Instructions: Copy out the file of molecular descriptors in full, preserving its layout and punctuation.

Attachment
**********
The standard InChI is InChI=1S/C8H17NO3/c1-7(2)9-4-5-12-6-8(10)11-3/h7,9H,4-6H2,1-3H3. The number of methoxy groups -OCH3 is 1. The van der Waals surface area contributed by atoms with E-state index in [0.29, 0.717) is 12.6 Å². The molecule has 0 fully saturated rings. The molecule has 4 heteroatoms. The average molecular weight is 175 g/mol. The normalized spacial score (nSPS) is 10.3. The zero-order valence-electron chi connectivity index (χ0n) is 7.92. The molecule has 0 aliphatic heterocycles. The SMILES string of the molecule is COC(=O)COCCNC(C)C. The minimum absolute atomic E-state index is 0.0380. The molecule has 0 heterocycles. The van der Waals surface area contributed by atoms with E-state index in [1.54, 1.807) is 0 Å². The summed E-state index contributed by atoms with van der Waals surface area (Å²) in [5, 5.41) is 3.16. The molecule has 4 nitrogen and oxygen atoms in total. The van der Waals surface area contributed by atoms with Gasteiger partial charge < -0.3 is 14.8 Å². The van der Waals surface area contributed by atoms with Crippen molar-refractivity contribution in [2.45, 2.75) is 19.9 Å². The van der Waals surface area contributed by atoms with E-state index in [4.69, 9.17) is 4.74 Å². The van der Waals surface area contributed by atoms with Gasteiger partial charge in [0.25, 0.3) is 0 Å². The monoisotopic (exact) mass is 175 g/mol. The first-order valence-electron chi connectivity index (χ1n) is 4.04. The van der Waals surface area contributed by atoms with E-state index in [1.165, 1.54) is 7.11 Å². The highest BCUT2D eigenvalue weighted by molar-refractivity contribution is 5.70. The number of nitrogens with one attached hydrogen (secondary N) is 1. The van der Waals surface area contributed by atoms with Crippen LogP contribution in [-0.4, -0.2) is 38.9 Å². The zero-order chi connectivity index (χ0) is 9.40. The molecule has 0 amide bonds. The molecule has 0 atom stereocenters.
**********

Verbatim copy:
The standard InChI is InChI=1S/C8H17NO3/c1-7(2)9-4-5-12-6-8(10)11-3/h7,9H,4-6H2,1-3H3. The number of methoxy groups -OCH3 is 1. The van der Waals surface area contributed by atoms with E-state index in [0.29, 0.717) is 12.6 Å². The molecule has 0 fully saturated rings. The molecule has 4 heteroatoms. The average molecular weight is 175 g/mol. The normalized spacial score (nSPS) is 10.3. The zero-order valence-electron chi connectivity index (χ0n) is 7.92. The molecule has 0 aliphatic heterocycles. The SMILES string of the molecule is COC(=O)COCCNC(C)C. The minimum absolute atomic E-state index is 0.0380. The molecule has 0 heterocycles. The van der Waals surface area contributed by atoms with E-state index in [1.54, 1.807) is 0 Å². The summed E-state index contributed by atoms with van der Waals surface area (Å²) in [5, 5.41) is 3.16. The molecule has 4 nitrogen and oxygen atoms in total. The van der Waals surface area contributed by atoms with Gasteiger partial charge < -0.3 is 14.8 Å². The van der Waals surface area contributed by atoms with Crippen molar-refractivity contribution in [2.45, 2.75) is 19.9 Å². The van der Waals surface area contributed by atoms with E-state index in [4.69, 9.17) is 4.74 Å². The van der Waals surface area contributed by atoms with Gasteiger partial charge in [0.25, 0.3) is 0 Å². The monoisotopic (exact) mass is 175 g/mol. The first-order valence-electron chi connectivity index (χ1n) is 4.04. The van der Waals surface area contributed by atoms with E-state index in [1.165, 1.54) is 7.11 Å². The highest BCUT2D eigenvalue weighted by molar-refractivity contribution is 5.70. The number of nitrogens with one attached hydrogen (secondary N) is 1. The van der Waals surface area contributed by atoms with Crippen LogP contribution in [-0.4, -0.2) is 38.9 Å². The zero-order chi connectivity index (χ0) is 9.40. The molecule has 0 amide bonds. The molecule has 0 atom stereocenters.